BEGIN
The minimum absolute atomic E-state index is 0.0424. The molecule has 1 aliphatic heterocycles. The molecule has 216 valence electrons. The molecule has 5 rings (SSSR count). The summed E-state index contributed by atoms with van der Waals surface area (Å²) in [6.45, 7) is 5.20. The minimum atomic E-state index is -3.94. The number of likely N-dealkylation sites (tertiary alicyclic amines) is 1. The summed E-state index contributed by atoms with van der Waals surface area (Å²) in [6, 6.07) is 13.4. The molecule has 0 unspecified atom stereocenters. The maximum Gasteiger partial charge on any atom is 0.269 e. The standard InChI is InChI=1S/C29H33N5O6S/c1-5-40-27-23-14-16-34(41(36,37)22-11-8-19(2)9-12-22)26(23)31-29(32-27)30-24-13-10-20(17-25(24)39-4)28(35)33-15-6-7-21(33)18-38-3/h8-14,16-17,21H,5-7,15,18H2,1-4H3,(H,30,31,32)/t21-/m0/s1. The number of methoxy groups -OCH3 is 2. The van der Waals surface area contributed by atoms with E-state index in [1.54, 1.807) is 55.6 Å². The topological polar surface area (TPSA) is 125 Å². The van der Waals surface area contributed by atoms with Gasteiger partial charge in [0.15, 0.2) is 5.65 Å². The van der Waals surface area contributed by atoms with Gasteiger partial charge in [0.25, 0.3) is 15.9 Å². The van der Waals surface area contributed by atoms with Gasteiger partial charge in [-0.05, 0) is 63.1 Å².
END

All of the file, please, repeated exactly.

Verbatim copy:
The minimum absolute atomic E-state index is 0.0424. The molecule has 1 aliphatic heterocycles. The molecule has 216 valence electrons. The molecule has 5 rings (SSSR count). The summed E-state index contributed by atoms with van der Waals surface area (Å²) in [6.45, 7) is 5.20. The minimum atomic E-state index is -3.94. The number of likely N-dealkylation sites (tertiary alicyclic amines) is 1. The summed E-state index contributed by atoms with van der Waals surface area (Å²) in [6, 6.07) is 13.4. The molecule has 0 unspecified atom stereocenters. The maximum Gasteiger partial charge on any atom is 0.269 e. The standard InChI is InChI=1S/C29H33N5O6S/c1-5-40-27-23-14-16-34(41(36,37)22-11-8-19(2)9-12-22)26(23)31-29(32-27)30-24-13-10-20(17-25(24)39-4)28(35)33-15-6-7-21(33)18-38-3/h8-14,16-17,21H,5-7,15,18H2,1-4H3,(H,30,31,32)/t21-/m0/s1. The number of methoxy groups -OCH3 is 2. The van der Waals surface area contributed by atoms with E-state index in [1.54, 1.807) is 55.6 Å². The topological polar surface area (TPSA) is 125 Å². The van der Waals surface area contributed by atoms with Gasteiger partial charge in [0.15, 0.2) is 5.65 Å². The van der Waals surface area contributed by atoms with Gasteiger partial charge in [0.25, 0.3) is 15.9 Å². The van der Waals surface area contributed by atoms with Gasteiger partial charge in [-0.05, 0) is 63.1 Å².